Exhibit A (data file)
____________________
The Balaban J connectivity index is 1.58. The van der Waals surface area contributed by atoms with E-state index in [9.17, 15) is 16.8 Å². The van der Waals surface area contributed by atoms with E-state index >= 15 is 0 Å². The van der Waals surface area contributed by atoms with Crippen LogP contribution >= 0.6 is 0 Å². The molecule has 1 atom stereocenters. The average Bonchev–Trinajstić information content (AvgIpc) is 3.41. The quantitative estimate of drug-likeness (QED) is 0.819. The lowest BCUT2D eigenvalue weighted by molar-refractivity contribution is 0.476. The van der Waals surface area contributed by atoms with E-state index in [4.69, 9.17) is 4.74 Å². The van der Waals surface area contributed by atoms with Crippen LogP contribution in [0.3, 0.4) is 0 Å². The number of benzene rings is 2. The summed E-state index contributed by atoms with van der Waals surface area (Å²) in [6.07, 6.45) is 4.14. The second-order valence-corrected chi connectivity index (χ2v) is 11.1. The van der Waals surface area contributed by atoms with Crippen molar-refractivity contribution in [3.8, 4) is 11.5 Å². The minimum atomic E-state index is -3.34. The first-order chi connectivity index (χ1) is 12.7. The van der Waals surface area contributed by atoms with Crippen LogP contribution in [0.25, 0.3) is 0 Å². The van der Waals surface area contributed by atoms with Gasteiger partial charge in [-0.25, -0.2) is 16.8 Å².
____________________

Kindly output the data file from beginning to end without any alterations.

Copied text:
The Balaban J connectivity index is 1.58. The van der Waals surface area contributed by atoms with E-state index in [9.17, 15) is 16.8 Å². The van der Waals surface area contributed by atoms with E-state index >= 15 is 0 Å². The van der Waals surface area contributed by atoms with Crippen LogP contribution >= 0.6 is 0 Å². The molecule has 1 atom stereocenters. The average Bonchev–Trinajstić information content (AvgIpc) is 3.41. The quantitative estimate of drug-likeness (QED) is 0.819. The lowest BCUT2D eigenvalue weighted by molar-refractivity contribution is 0.476. The van der Waals surface area contributed by atoms with E-state index in [4.69, 9.17) is 4.74 Å². The van der Waals surface area contributed by atoms with Crippen LogP contribution in [0.3, 0.4) is 0 Å². The number of benzene rings is 2. The summed E-state index contributed by atoms with van der Waals surface area (Å²) in [6.07, 6.45) is 4.14. The second-order valence-corrected chi connectivity index (χ2v) is 11.1. The van der Waals surface area contributed by atoms with Crippen molar-refractivity contribution in [3.8, 4) is 11.5 Å². The minimum atomic E-state index is -3.34. The first-order chi connectivity index (χ1) is 12.7. The van der Waals surface area contributed by atoms with Crippen LogP contribution in [0.25, 0.3) is 0 Å². The van der Waals surface area contributed by atoms with Gasteiger partial charge in [-0.25, -0.2) is 16.8 Å².